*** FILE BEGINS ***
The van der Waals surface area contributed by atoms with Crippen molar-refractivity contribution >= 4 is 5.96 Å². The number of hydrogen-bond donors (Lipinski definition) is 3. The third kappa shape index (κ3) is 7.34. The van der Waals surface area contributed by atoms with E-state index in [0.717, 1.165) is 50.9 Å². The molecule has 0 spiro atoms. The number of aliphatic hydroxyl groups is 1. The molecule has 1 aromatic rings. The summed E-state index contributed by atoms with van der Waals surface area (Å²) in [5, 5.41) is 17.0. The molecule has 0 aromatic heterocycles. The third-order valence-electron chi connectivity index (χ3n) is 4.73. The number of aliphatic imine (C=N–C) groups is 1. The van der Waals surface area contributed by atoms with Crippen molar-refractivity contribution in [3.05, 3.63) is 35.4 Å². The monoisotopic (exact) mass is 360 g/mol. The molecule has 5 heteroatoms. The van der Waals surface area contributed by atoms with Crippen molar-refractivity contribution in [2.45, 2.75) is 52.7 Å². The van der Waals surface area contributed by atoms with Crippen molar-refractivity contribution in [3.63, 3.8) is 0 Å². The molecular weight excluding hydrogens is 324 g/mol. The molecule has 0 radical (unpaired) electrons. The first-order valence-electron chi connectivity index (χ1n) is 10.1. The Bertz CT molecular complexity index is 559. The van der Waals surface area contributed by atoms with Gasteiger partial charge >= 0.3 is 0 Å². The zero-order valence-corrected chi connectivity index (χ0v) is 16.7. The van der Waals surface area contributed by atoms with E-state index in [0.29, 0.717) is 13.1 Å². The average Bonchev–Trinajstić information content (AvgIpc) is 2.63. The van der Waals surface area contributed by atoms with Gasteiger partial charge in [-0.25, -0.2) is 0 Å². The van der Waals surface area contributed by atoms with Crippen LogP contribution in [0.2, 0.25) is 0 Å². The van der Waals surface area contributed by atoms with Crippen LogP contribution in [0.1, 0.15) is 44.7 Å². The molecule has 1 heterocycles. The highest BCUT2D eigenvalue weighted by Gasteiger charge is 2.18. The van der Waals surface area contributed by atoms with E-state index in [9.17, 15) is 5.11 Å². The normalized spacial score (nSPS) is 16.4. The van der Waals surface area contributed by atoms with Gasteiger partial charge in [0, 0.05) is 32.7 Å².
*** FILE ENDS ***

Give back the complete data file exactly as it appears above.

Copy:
The van der Waals surface area contributed by atoms with Crippen molar-refractivity contribution >= 4 is 5.96 Å². The number of hydrogen-bond donors (Lipinski definition) is 3. The third kappa shape index (κ3) is 7.34. The van der Waals surface area contributed by atoms with E-state index in [0.717, 1.165) is 50.9 Å². The molecule has 0 spiro atoms. The number of aliphatic hydroxyl groups is 1. The molecule has 1 aromatic rings. The summed E-state index contributed by atoms with van der Waals surface area (Å²) in [5, 5.41) is 17.0. The molecule has 0 aromatic heterocycles. The third-order valence-electron chi connectivity index (χ3n) is 4.73. The number of aliphatic imine (C=N–C) groups is 1. The van der Waals surface area contributed by atoms with Crippen molar-refractivity contribution in [3.05, 3.63) is 35.4 Å². The monoisotopic (exact) mass is 360 g/mol. The molecule has 5 heteroatoms. The van der Waals surface area contributed by atoms with Crippen molar-refractivity contribution in [2.45, 2.75) is 52.7 Å². The van der Waals surface area contributed by atoms with Crippen molar-refractivity contribution in [3.63, 3.8) is 0 Å². The molecular weight excluding hydrogens is 324 g/mol. The molecule has 0 radical (unpaired) electrons. The first-order valence-electron chi connectivity index (χ1n) is 10.1. The Bertz CT molecular complexity index is 559. The van der Waals surface area contributed by atoms with Gasteiger partial charge >= 0.3 is 0 Å². The zero-order valence-corrected chi connectivity index (χ0v) is 16.7. The van der Waals surface area contributed by atoms with E-state index in [0.29, 0.717) is 13.1 Å². The average Bonchev–Trinajstić information content (AvgIpc) is 2.63. The van der Waals surface area contributed by atoms with Gasteiger partial charge in [-0.25, -0.2) is 0 Å². The van der Waals surface area contributed by atoms with Crippen LogP contribution in [0.2, 0.25) is 0 Å². The van der Waals surface area contributed by atoms with Crippen LogP contribution in [0.1, 0.15) is 44.7 Å². The molecule has 1 heterocycles. The highest BCUT2D eigenvalue weighted by Gasteiger charge is 2.18. The van der Waals surface area contributed by atoms with E-state index in [9.17, 15) is 5.11 Å². The normalized spacial score (nSPS) is 16.4. The van der Waals surface area contributed by atoms with Gasteiger partial charge in [0, 0.05) is 32.7 Å².